United States service members who served in the wars in Afghanistan and Iraq faced constant risk of injury and death during deployment, as well as repeated disruption of connections with family members and friends—often leading to difficult homecoming transitions. With the formal end of the war in Iraq in late 2011 and a continued disassembling of the large U.S. military presence, many veterans are currently transitioning back to civilian life.
“It is critical to understand and support their homecoming transitions,” says Jennifer Ahern, associate professor of epidemiology and Chancellor's Professor of Public Health at the UC Berkeley School of Public Health. Ahern recently led a qualitative study to examine the homecoming experience of Afghanistan and Iraq veterans, the findings of which were published in PLoS One, in July.
Previous research indicates that difficulties in transition to civilian life increase the risk of long-term problems, including homelessness and premature mortality. But there has not been much research on how to create interventions to support improved transitions for veterans, and what has been done mainly looked at past conflicts.
“There is some research from the Vietnam era, but it was a very different time,” says Ahern. “My sense was that these veterans’ experiences would be very different, that there would be new stories.”
Ahern chose to do an in-depth, small-scale qualitative study to lay the groundwork for future quantitative work. “We simply didn’t know enough to propose a quantitative study,” she says. “We needed to get a basic understanding of what this experience was like.”
She collaborated with then-PhD student Miranda Worthen, who is now faculty in the Department of Health Science and Recreation at San Jose State University, and Sheri A. Lippman, faculty in the Department of Medicine at UCSF, to develop and conduct in-depth interviews with 24 Afghanistan and Iraq veterans in 2009-2011 in California, including both men and women and a range of ages, race/ethnicities, and military service branches.
During the interviews veterans were asked to narrate their experiences, with probes for experiences with family, friends, other veterans, and the general community. Researchers then repeatedly reviewed the interviews for re-occurring themes. Using this inductive thematic analysis approach, Ahern and her team identified three overarching themes: “Military as family,” “Normal as alien,” “Searching for a new normal.”
“The interviews revealed things that quantitative studies could not have,” says Ahern. “For example, you might get a response on a quantitative social support scale that says ‘low support,’ but you wouldn’t know why. The interviews showed that it’s not because the family isn’t there or trying to be helpful, but because veterans just feel completely disconnected from the world they come back to.”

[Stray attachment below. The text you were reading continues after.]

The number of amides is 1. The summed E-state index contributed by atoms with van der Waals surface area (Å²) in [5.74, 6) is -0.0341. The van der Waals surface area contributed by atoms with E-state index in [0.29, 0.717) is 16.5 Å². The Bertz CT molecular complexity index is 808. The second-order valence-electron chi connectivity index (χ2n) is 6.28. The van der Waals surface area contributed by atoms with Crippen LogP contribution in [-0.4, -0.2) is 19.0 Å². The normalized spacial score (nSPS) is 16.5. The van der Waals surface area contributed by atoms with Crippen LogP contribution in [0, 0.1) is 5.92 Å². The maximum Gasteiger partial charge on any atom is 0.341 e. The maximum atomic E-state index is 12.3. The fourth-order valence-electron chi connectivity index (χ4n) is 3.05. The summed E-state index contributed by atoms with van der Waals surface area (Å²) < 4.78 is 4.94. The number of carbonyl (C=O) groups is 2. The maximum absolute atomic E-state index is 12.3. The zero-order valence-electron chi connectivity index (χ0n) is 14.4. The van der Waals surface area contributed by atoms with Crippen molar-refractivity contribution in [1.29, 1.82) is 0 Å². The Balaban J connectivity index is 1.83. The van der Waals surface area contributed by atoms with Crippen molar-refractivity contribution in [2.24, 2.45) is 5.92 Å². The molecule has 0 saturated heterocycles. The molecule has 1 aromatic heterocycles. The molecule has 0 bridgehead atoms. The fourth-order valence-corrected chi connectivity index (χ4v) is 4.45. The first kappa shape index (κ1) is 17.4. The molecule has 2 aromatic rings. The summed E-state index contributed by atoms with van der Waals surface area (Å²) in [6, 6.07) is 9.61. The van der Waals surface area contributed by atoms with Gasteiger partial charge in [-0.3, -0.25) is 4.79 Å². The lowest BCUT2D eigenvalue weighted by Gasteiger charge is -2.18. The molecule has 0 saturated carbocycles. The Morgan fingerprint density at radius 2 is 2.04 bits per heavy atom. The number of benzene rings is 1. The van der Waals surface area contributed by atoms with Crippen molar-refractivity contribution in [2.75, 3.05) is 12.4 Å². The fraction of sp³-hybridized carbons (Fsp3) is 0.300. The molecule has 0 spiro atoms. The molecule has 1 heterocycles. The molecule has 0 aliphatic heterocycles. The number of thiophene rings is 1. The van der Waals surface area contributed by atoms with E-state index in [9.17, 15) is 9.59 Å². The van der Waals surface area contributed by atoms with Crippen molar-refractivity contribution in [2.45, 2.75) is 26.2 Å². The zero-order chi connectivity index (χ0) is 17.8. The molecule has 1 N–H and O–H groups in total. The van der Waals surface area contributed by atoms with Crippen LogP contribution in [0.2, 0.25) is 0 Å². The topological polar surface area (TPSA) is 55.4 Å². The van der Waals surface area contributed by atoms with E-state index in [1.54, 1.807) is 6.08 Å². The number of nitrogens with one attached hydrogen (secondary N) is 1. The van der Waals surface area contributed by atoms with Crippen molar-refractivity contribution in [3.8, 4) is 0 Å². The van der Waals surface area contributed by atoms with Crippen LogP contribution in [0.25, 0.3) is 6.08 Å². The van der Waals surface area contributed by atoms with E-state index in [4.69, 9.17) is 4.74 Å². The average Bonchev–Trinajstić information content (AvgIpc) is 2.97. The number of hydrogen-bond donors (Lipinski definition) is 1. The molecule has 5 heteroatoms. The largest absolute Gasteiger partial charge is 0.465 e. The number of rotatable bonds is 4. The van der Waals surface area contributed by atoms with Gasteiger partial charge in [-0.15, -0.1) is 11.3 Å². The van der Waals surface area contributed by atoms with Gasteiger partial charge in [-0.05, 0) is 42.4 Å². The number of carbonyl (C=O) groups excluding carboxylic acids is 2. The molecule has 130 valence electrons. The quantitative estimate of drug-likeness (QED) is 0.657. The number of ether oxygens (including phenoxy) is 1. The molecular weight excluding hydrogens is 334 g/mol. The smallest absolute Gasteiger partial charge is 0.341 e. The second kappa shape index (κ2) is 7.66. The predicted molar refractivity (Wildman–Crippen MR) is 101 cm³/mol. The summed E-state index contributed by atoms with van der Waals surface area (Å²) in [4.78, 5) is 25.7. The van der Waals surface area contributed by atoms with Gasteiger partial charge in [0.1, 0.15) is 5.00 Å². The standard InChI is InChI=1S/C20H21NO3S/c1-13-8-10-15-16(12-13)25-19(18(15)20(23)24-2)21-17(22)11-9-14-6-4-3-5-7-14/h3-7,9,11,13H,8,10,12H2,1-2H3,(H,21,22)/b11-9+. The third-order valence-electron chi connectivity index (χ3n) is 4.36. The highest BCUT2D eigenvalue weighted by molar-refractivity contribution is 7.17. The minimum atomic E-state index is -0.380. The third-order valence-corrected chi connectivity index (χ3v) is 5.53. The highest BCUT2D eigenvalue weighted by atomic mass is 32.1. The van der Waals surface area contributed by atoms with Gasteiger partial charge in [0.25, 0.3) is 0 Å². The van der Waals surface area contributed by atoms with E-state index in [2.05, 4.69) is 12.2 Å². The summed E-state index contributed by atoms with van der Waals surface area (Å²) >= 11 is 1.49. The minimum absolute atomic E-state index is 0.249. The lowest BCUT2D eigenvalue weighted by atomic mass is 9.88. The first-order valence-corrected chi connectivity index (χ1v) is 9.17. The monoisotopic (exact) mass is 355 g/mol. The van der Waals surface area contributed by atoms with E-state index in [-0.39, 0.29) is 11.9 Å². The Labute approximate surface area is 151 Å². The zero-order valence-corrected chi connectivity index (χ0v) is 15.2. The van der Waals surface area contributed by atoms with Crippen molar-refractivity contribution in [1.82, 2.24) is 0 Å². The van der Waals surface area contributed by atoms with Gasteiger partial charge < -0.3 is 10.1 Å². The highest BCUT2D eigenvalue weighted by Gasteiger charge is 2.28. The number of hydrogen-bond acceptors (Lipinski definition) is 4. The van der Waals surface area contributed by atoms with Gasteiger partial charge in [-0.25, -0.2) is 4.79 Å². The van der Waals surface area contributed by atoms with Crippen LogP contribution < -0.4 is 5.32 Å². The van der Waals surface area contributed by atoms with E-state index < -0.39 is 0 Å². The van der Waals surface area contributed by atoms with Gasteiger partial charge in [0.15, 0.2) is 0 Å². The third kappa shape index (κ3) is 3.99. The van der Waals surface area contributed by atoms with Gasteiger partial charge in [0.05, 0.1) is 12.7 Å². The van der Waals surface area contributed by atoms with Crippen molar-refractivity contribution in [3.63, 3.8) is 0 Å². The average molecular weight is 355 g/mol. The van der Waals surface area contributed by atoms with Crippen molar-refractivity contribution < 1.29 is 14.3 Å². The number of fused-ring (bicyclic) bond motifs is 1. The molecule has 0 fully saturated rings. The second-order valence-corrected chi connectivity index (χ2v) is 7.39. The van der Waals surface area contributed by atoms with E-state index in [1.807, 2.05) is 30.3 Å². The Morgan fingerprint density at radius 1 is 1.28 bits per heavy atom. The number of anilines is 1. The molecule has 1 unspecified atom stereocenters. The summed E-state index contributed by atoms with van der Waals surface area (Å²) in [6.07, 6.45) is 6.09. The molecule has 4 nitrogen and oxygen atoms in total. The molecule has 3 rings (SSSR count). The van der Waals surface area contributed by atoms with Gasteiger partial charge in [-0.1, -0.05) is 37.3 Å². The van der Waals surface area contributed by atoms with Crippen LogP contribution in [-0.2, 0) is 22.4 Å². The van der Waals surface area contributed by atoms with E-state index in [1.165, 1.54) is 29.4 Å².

The researchers found that, during deployment, the military environment provided service members with structure and that they often perceived each other as ‘family.’ Once they returned home, civilian life no longer felt ‘normal’ but alien. The vast majority of veterans interviewed felt disconnected from people at home, including family and friends, who had not shared the experience of military service.
Moreover, many veterans felt they did not receive deserved support from the military and other institutions in the transition back to civilian life, which generated and exacerbated feelings of alienation and the lack of structure, meaning and purpose.
The study suggests that in order to ease the challenges of transition, peer support from other veterans may be a critical part, especially if veterans perceive the social support from family, friends, and institutions as ineffective. Peer support can offer help with practical issues—such as access to veterans’ benefits—as well as emotional support of sharing the military and transition experience.
“This work on the transition is so critical because it seems that veterans can navigate their way back into situations when they do feel part of their community and are supported and at a good place with work, education or whatever their next steps are,” Ahern says. “It is a transition that is such a moment of opportunity to provide what they need to head off a lot of negative long-term effects that we do see playing out from past generations of veterans. For the current generation we cannot completely prevent it, but we should try to mitigate it to the extent that we can. It feels like a very important societal responsibility.”
Other researchers involved in the study were Jackson Masters and Emily J. Ozer, both at the UC Berkeley School of Public Health, and Rudolf Moos, at the Stanford University of Medicine and the Department of Veterans Affairs Medical Center. Support for this study came from the Hellman Family Faculty Fund.
By Jasmin M. Huynh